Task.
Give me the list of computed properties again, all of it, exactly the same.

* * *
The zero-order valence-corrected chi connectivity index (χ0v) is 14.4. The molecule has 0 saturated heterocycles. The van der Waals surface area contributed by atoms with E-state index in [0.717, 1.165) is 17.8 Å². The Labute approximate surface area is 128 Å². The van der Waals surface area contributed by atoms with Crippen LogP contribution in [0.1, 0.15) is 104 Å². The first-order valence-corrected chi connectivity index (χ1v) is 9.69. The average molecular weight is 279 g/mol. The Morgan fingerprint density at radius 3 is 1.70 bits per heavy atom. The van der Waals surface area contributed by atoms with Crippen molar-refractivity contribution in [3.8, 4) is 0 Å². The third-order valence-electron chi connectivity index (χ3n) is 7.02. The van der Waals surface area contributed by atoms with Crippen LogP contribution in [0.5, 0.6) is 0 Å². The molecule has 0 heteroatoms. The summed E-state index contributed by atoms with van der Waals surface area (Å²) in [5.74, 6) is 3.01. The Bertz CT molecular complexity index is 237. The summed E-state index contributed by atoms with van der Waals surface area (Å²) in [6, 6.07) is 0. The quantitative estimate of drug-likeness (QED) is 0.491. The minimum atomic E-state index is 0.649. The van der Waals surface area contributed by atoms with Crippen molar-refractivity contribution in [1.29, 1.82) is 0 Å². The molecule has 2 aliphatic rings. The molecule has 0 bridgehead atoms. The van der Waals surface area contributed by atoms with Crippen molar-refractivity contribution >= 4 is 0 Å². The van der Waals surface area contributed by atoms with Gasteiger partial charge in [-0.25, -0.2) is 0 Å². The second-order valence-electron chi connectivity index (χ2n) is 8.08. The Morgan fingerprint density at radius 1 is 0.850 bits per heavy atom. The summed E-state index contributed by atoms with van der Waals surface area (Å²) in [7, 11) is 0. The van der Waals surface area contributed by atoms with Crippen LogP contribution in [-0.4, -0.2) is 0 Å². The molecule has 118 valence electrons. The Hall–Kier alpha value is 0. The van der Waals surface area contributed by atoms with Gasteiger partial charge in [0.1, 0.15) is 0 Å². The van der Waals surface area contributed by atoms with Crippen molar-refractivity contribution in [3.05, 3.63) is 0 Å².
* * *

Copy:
The zero-order valence-corrected chi connectivity index (χ0v) is 14.4. The molecule has 0 saturated heterocycles. The van der Waals surface area contributed by atoms with E-state index in [0.717, 1.165) is 17.8 Å². The Labute approximate surface area is 128 Å². The van der Waals surface area contributed by atoms with Crippen LogP contribution in [0.1, 0.15) is 104 Å². The first-order valence-corrected chi connectivity index (χ1v) is 9.69. The average molecular weight is 279 g/mol. The Morgan fingerprint density at radius 3 is 1.70 bits per heavy atom. The van der Waals surface area contributed by atoms with Crippen molar-refractivity contribution in [3.8, 4) is 0 Å². The third-order valence-electron chi connectivity index (χ3n) is 7.02. The van der Waals surface area contributed by atoms with Crippen LogP contribution in [0.5, 0.6) is 0 Å². The molecule has 0 heteroatoms. The summed E-state index contributed by atoms with van der Waals surface area (Å²) in [5.74, 6) is 3.01. The Bertz CT molecular complexity index is 237. The summed E-state index contributed by atoms with van der Waals surface area (Å²) in [6, 6.07) is 0. The quantitative estimate of drug-likeness (QED) is 0.491. The minimum atomic E-state index is 0.649. The van der Waals surface area contributed by atoms with Crippen molar-refractivity contribution in [1.29, 1.82) is 0 Å². The molecule has 2 aliphatic rings. The molecule has 0 bridgehead atoms. The van der Waals surface area contributed by atoms with Crippen molar-refractivity contribution >= 4 is 0 Å². The van der Waals surface area contributed by atoms with Gasteiger partial charge in [-0.25, -0.2) is 0 Å². The second-order valence-electron chi connectivity index (χ2n) is 8.08. The Morgan fingerprint density at radius 1 is 0.850 bits per heavy atom. The summed E-state index contributed by atoms with van der Waals surface area (Å²) in [7, 11) is 0. The van der Waals surface area contributed by atoms with Crippen LogP contribution in [-0.4, -0.2) is 0 Å². The molecule has 118 valence electrons. The Hall–Kier alpha value is 0. The van der Waals surface area contributed by atoms with Gasteiger partial charge in [0.1, 0.15) is 0 Å². The van der Waals surface area contributed by atoms with Crippen molar-refractivity contribution in [3.05, 3.63) is 0 Å².